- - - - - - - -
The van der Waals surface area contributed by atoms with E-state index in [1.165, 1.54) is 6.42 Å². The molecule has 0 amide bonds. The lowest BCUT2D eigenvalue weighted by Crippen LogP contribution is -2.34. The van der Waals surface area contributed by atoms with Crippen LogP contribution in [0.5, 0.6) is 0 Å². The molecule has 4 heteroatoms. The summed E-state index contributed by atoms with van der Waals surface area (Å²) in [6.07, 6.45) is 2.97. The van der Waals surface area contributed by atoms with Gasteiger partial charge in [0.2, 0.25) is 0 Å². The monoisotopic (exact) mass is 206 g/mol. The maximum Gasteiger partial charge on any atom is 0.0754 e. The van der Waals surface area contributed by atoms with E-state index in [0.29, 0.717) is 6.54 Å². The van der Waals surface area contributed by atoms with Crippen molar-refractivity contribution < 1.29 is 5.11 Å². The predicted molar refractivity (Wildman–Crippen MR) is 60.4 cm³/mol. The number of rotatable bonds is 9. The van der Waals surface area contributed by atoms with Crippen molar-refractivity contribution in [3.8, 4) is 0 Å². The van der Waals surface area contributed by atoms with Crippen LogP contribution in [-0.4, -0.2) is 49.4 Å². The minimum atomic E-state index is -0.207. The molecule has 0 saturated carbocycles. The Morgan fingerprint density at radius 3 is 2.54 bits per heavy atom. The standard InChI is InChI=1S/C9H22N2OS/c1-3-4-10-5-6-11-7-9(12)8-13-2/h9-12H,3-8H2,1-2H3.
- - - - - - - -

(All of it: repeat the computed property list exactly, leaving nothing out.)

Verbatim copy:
The van der Waals surface area contributed by atoms with E-state index in [1.165, 1.54) is 6.42 Å². The molecule has 0 amide bonds. The lowest BCUT2D eigenvalue weighted by Crippen LogP contribution is -2.34. The van der Waals surface area contributed by atoms with Crippen LogP contribution in [0.5, 0.6) is 0 Å². The molecule has 4 heteroatoms. The summed E-state index contributed by atoms with van der Waals surface area (Å²) in [6.07, 6.45) is 2.97. The van der Waals surface area contributed by atoms with Gasteiger partial charge in [0.2, 0.25) is 0 Å². The monoisotopic (exact) mass is 206 g/mol. The maximum Gasteiger partial charge on any atom is 0.0754 e. The van der Waals surface area contributed by atoms with E-state index in [0.29, 0.717) is 6.54 Å². The van der Waals surface area contributed by atoms with Crippen molar-refractivity contribution < 1.29 is 5.11 Å². The predicted molar refractivity (Wildman–Crippen MR) is 60.4 cm³/mol. The number of rotatable bonds is 9. The van der Waals surface area contributed by atoms with Crippen molar-refractivity contribution in [3.8, 4) is 0 Å². The van der Waals surface area contributed by atoms with Crippen LogP contribution in [-0.4, -0.2) is 49.4 Å². The minimum atomic E-state index is -0.207. The molecule has 0 saturated carbocycles. The Morgan fingerprint density at radius 3 is 2.54 bits per heavy atom. The standard InChI is InChI=1S/C9H22N2OS/c1-3-4-10-5-6-11-7-9(12)8-13-2/h9-12H,3-8H2,1-2H3.